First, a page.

Tuesday, October 4, 2016

Tuesday 4th October

wath. “Middle English, of Scandinavian origin; akin to Old Norse vath ford; akin to Old English wæd ford, Old High German wat ford, Old High German watan to wade.” That’s where the cattle were led down to the river here to drink on their way to Malton livestock market a few miles away.

A word we learnt from Bernie the other day, of a causeway down to the river by us.  The road outside would have been the highway for hundreds of cattle going to market, plodding their weary way, I feel rather sad for them.  O he was enthusiastic our Bernie, there I sat with a second day of a migraine thumping over my eye, and he seemed to go on for three hours, think I achieved martydom at some stage.

Not being mean, he was very interesting, and in actual fact LS looked up the word.  What is so surprising is how this village of very few cottages managed to get several ale houses, though presumably they would be cottage ale houses, a blacksmith and butcher shops within its small confines. The families were local and married into each other, though not of course Mary Wood, there was another single lady who was courted for years by a man with a van, but the day came when he had to choose between marriage and a new van, guess which he chose?

The weather was absolutely beauitful yesterday and I opened my box of bulbs, nothing like looking towards next summer, well I planted irises, and soon all my flamboyant tulips will take their turn beneath the soil.  Being extravagant, I bought several species of lilies for pots, and also Eremus or foxtail lily, which is a very delicate creature at the best of times, it needs afternoon and evening sun, fairly dry and settled on sand.  Well I have decided it will go against the warm church wall under the yew, its pretty orange colour echoing the wall and it resists rabbits!  Unfortunately it is difficult to grow. I love tall spiky flowers in a garden, the foxgloves with the bees drifting in and out, delphiniums with their hosts of blue variegations and especially larkspur.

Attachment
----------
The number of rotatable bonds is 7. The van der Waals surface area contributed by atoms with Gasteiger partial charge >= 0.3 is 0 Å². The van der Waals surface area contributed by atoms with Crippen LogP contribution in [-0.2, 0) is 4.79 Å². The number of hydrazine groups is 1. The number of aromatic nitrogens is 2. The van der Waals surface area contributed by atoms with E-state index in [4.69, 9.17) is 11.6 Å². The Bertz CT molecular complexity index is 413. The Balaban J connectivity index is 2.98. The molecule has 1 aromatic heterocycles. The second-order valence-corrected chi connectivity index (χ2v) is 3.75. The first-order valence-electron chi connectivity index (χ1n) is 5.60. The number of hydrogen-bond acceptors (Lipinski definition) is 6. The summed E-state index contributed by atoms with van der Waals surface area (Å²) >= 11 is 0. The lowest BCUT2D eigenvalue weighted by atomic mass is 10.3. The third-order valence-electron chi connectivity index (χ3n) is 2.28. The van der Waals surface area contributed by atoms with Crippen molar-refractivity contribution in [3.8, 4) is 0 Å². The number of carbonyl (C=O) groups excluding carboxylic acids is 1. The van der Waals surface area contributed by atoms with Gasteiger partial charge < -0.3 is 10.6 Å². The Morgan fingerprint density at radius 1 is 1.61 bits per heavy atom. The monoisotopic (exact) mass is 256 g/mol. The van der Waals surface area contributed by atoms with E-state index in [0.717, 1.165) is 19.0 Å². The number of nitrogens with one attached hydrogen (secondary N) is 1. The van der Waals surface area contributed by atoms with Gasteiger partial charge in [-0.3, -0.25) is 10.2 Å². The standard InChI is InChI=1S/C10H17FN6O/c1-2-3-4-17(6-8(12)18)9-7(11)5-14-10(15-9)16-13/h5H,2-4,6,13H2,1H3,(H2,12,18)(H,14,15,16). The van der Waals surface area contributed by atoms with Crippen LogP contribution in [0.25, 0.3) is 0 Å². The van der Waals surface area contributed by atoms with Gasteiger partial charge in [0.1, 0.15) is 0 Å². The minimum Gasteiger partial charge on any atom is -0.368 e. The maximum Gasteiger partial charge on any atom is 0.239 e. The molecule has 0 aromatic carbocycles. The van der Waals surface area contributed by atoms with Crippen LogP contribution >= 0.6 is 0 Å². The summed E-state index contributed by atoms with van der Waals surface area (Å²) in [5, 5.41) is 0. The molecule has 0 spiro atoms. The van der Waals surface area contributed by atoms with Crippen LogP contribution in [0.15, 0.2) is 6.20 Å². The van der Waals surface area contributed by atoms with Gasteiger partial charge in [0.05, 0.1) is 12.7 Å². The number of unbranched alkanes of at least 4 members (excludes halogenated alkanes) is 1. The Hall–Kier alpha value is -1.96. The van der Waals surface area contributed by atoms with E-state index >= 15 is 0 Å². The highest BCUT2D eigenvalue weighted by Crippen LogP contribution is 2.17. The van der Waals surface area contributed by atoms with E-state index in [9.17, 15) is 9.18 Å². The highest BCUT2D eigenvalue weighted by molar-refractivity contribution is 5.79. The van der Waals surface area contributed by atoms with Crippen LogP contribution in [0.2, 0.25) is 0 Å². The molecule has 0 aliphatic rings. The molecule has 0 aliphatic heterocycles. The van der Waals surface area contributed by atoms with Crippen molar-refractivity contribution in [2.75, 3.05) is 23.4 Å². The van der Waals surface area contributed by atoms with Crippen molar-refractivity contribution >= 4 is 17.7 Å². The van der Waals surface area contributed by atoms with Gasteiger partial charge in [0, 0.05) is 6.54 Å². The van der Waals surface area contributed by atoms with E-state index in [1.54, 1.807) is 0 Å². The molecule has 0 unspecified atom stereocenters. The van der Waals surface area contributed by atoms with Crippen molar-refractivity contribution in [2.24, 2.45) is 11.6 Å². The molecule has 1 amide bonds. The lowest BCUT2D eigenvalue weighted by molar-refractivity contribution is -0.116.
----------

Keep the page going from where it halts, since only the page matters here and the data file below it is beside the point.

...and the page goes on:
Yesterday I swapped apples for eggs with Jill, do like this bartering, and the local news has just come through of the apple juicing that takes place at Kirkby.  Thank goodness they don't slaughter the home pig anymore in the country;).....

The fabled 'Hob' also has his stories in Yorkshire.

2 comments:

  1. Killing a pig brought back such memories Thelma - when I was a child we had a pig every year and when it was time to 'get in out of the way' (i e kill and process it all) as my mother called it, her sister - my Aunt Kate always came to stay and the two sisters did it together. I always got the job of taking small helpings of 'pigs fry' round to all the neighbours. (they did the same when they killed their pigs.)

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  2. It must have a sad time as well. eating the 'family friend', Bernie said the pig was hung outside in one of the sheds and the housewife would go in and slice some bacon off for a meal. When I was a child I was sent off to a farm in Wales, very near Bovey Belle, and the sow would come fishing with us down to the river.

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